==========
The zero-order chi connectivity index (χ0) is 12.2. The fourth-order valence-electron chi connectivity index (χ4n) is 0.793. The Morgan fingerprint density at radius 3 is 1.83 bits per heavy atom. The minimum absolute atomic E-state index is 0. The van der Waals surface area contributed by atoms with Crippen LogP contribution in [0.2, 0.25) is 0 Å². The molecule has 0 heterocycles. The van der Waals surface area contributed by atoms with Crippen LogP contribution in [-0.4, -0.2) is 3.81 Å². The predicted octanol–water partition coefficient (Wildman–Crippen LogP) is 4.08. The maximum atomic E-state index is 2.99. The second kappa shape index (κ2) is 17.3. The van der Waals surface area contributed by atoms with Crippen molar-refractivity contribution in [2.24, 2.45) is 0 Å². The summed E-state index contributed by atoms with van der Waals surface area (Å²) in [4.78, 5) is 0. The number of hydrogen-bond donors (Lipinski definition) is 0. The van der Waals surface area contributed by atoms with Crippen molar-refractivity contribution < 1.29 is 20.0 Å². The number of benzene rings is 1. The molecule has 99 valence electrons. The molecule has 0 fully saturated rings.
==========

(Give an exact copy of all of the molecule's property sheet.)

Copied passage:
The zero-order chi connectivity index (χ0) is 12.2. The fourth-order valence-electron chi connectivity index (χ4n) is 0.793. The Morgan fingerprint density at radius 3 is 1.83 bits per heavy atom. The minimum absolute atomic E-state index is 0. The van der Waals surface area contributed by atoms with Crippen LogP contribution in [0.2, 0.25) is 0 Å². The molecule has 0 heterocycles. The van der Waals surface area contributed by atoms with Crippen LogP contribution in [-0.4, -0.2) is 3.81 Å². The predicted octanol–water partition coefficient (Wildman–Crippen LogP) is 4.08. The maximum atomic E-state index is 2.99. The second kappa shape index (κ2) is 17.3. The van der Waals surface area contributed by atoms with Crippen molar-refractivity contribution in [2.24, 2.45) is 0 Å². The summed E-state index contributed by atoms with van der Waals surface area (Å²) in [4.78, 5) is 0. The number of hydrogen-bond donors (Lipinski definition) is 0. The van der Waals surface area contributed by atoms with Crippen molar-refractivity contribution < 1.29 is 20.0 Å². The number of benzene rings is 1. The molecule has 99 valence electrons. The molecule has 0 fully saturated rings.